The megacity of Puebla lies to the east of the volcanoes Popocatépetl and Iztaccíhuatl, the much older town of Cholula is now more or less a western suburb. Both are worth seeing, with colonial architecture, ruins of the Cholula culture and the active volcano Popocatépetl smoking in the background (luckily the smog was kept within limits).
Unfortunately, this area was particularly hard hit by the earthquake a month ago (19.09.2017), with the spire of some churches lying next to the tower on the pavement and some palaces (including the Casa del Alfeñique with its façade overloaded with stucco curlicues) having to be shored up with a wooden or metal frame. Accordingly, many churches and museums were closed.
On the whole, however, both cities are still standing. Puebla has a completely different flair than most other colonial cities, such as Mérida, San Cristóbal, Oaxaca, Taxco or Cholula. The buildings are not so low, but several storeys high, and the façades are full of details. The city is known for having many façades (by far not all) decorated with painted tiles, azulejos.
The cathedral (Renaissance and Baroque) is impressive. The other churches are very Baroque, which I recover from in the Museo Amparo: Besides the collection with pre-Hispanic Mexican art, I see good special exhibitions with modern art and photography. And as a bonus, there’s a great view over the city from the roof terrace.
In Cholula there is the largest pyramid (by volume) ever built by man. At first glance, however, it is hardly visible; it is a hill covered with grass and trees, with a church on top. Instead of uncovering it, archaeologists have dug a tunnel system that also shows several older smaller pyramids inside. And you get to go through one tunnel! There is little to see of the stacked pyramids themselves, they were built with adobe bricks, with an outer skin of limestone and so you see mostly adobe and now and then a few limestone steps. Still, it’s a cool feeling. And on the other side is the excavated forecourt.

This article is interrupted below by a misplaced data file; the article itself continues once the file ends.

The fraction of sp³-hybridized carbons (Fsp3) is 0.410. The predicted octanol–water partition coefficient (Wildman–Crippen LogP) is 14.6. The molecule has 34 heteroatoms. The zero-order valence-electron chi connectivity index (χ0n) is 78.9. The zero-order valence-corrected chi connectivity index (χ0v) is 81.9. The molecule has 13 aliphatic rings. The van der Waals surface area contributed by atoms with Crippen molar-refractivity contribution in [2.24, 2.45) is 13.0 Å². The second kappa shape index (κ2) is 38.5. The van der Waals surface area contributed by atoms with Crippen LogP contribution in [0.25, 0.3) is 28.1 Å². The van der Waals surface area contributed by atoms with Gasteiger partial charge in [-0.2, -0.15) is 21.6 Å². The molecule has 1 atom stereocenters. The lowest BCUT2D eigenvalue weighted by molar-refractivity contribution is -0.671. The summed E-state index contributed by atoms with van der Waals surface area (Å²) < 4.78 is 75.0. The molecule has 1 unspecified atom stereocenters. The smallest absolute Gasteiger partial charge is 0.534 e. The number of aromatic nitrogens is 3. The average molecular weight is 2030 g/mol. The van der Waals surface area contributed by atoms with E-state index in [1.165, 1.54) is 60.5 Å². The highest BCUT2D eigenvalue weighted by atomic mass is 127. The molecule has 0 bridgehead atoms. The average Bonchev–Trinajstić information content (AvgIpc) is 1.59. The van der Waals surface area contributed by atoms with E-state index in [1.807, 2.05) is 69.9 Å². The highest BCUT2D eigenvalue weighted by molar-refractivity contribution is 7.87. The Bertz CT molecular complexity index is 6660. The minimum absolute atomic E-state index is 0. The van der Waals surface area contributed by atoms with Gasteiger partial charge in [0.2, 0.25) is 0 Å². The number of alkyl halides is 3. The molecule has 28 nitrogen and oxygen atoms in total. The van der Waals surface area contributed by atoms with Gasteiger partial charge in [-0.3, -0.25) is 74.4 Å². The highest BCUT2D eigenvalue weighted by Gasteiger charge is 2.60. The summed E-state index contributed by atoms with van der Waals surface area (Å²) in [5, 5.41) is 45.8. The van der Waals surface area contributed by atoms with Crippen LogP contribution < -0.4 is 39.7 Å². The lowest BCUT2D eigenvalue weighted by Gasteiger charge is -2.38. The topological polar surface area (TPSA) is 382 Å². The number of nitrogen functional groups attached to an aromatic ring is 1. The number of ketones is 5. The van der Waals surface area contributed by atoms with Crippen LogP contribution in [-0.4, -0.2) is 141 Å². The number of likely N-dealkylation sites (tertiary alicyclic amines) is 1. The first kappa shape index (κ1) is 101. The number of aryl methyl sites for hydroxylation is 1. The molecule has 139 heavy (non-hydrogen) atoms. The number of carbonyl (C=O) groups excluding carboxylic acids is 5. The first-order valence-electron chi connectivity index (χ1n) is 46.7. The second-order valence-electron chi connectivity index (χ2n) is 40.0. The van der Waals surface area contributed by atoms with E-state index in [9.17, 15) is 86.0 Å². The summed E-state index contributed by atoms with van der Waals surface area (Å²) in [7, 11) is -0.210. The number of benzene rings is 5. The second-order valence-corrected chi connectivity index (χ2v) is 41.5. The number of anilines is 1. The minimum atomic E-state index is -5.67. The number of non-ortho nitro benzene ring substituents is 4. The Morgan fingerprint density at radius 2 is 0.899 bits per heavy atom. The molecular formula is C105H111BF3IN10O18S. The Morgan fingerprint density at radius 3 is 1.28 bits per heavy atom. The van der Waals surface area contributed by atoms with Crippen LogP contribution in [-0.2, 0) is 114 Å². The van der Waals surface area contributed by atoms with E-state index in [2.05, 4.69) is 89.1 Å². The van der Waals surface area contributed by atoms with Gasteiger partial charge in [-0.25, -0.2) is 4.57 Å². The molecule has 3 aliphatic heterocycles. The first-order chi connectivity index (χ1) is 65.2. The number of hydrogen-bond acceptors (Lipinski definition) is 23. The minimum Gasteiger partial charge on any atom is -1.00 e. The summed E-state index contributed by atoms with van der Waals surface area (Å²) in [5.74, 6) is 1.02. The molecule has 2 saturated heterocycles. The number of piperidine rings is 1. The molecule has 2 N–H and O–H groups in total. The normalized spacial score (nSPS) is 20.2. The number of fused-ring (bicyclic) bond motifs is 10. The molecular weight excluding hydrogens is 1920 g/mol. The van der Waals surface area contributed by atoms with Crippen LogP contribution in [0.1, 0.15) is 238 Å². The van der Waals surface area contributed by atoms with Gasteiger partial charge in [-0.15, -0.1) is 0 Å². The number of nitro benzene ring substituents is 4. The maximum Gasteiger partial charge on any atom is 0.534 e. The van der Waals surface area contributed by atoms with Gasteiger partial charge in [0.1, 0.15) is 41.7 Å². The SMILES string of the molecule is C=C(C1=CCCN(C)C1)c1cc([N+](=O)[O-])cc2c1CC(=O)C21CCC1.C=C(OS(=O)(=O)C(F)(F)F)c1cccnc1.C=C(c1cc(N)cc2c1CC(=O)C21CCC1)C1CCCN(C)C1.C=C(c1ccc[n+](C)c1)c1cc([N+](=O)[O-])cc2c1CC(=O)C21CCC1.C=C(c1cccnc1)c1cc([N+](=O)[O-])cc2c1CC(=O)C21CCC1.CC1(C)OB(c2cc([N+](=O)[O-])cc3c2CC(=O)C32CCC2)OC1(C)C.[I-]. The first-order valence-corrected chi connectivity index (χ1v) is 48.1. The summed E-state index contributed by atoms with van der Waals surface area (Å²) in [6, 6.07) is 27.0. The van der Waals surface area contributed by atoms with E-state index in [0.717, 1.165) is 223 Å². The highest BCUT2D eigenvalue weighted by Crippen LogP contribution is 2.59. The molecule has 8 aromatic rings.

When the Spaniards arrived here, the pyramid was already overgrown and surrounded by a newer city of a younger culture. They raged particularly fiercely among the population and subsequently built a new town (or two, on either side of the pyramid: San Pedro de Cholula and San Andrés de Cholula) with an absurd number of churches and not one but two main squares. The Zócalo of San Pedro de Cholula is completely oversized for such a small town. However, they also soon founded “Puebla de los Angeles” nearby.
I have often seen photos of Cholula with the pyramid in front of Popocatépetl (preferably snow-covered and just erupting). Unfortunately, they are often aerial photos and I spend some time looking for a suitable location. The best I find is a wasteland next to the highway to Puebla, my subject framed between concrete and fortunately also a few trees (no snow, no eruption). Too late, a photographer tells me that there is a better place a little further on, near the university.
The best view of the mountains is from the pyramid itself. The church on top has been a construction site since the earthquake and even all the paths up were closed off. But at sunrise, no one seems to mind if you ignore the flutter tape at the back entrance; I wasn’t the only one with a camera on a tripod. And this time Popocatépetl had a nice ash eruption.
In the surroundings I visit two interesting churches. When building Santa María de Tonantzintla, the Spaniards gave the indigenous people a lot of freedom. Once, a temple to Tonantzintla, the earth goddess and goddess of mothers, stood here. It became, appropriately, Maria. And the hosts of little angels, surrounded by fruits, flowers and scrolls, probably represent the paradise of the rain god Tlaloc on second glance… Nearby stands San Francisco Acatepec with a pretty tiled façade.